I’m writing this essay because, in the opinion of this 63 year old progressive, forcing the Democratic Party farther left and exclusively left is a short sighted mistake that has the potential to be as destructive to the Democratic Party as the Tea Party movement has been to the Republican Party. The problem with the Tea Party movement is that the movement has made it harder for moderate Republicans to survive the primary process. That primary barrier has made it nearly impossible for moderate Republicans to remain a part of the Republican Party. As the two parties become progressively more pure, the ability to craft centrist legislation that both parties have some stake in evaporates. As legislation from the center evaporates, two possibilities surface. The first is governmental gridlock, which we have certainly seen a lot of. The second is partisan legislation that the other party has no stake in. The problem with partisan legislation is that it cannot last and cannot mature. What we have seen in recent years is a pendular dynamic in legislation. The party in power passes legislation that the opposing party tries to dismantle as soon as it achieves power, substituting its own partisan legislation that will in turn be dismantled. I’ve watched nearly sixty years of the progressive disintegration of American society that results from such ideological ping ponging.
Legislation within a functioning democracy is the antithesis of what I have just described. Democracy begins with the idea that solutions are to be arrived at through negotiated compromise involving all factions within the society. The legislation has to be centrist because of its dependence upon consensus. Also, because the majority of the society’s members have a stake in the legislative process, the legislation has the potential for longevity and refinement over time.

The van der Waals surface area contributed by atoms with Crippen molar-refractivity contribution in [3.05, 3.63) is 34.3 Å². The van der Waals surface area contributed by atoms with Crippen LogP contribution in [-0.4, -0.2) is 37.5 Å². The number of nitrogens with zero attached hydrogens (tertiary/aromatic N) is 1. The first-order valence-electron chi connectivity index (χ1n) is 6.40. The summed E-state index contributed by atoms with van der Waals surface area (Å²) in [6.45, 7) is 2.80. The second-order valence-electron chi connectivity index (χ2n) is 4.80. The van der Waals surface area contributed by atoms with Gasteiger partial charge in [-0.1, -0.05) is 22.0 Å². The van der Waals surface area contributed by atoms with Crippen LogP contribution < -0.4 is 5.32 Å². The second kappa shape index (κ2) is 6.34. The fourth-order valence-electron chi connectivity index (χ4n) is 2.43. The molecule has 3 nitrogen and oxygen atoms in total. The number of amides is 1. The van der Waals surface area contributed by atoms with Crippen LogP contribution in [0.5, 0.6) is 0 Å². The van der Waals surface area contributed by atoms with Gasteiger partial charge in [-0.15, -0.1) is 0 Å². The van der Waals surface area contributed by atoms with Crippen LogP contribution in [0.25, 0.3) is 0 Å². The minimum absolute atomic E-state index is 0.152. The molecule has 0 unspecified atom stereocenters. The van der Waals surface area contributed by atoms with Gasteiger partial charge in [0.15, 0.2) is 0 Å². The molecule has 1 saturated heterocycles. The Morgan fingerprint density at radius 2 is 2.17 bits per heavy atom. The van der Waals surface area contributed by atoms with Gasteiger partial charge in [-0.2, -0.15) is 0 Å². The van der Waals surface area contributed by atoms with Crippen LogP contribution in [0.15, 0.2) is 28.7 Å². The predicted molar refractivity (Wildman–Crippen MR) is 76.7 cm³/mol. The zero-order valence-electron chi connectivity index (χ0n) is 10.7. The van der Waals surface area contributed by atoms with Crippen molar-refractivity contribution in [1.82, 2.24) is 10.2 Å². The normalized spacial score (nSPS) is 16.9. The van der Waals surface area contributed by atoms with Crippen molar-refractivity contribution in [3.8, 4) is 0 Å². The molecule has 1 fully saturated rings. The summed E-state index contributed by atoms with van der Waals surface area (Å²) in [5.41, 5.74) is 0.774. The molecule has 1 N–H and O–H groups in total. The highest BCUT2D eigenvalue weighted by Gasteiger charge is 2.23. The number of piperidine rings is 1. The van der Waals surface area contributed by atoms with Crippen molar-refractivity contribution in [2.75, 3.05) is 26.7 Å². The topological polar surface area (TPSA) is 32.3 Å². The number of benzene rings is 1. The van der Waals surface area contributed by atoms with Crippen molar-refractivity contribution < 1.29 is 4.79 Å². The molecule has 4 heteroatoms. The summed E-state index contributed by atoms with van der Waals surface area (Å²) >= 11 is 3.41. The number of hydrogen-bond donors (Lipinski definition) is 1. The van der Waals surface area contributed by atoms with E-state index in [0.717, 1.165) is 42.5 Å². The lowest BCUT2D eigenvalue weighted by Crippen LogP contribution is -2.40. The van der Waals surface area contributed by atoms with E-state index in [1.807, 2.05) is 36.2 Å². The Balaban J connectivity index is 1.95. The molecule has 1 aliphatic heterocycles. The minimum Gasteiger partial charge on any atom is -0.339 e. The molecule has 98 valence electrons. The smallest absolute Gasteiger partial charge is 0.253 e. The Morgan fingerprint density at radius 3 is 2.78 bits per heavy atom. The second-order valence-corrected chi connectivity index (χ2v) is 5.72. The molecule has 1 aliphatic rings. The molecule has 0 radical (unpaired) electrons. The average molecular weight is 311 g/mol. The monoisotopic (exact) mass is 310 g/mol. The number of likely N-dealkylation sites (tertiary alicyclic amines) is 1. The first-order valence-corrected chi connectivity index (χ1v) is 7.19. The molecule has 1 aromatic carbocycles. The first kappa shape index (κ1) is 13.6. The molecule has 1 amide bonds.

The authoritarian tendency of the voices pushing for greater ideological purity on both the left and the right strikes me as fundamentally anti democratic. The goal is domination of the society by a single ideology rather than commitment to a process that is inclusive, consensus driven, and grounded in compromise. I actually am very far to the left compared to the US population as a whole. However, I value democracy above ideology and will tolerate compromise to live in a civil manner within this nation that is so wildly diverse. My whole adult life I have witnessed movement on both the right and left in the US toward a more authoritarian model, a winner take all model that, in the final analysis, excludes both the center of American society and those at the opposite ideological pole from whoever is winning at the moment. The degree of animosity that is building between the two sides is, if anything, creating an ever growing potential for violence in America.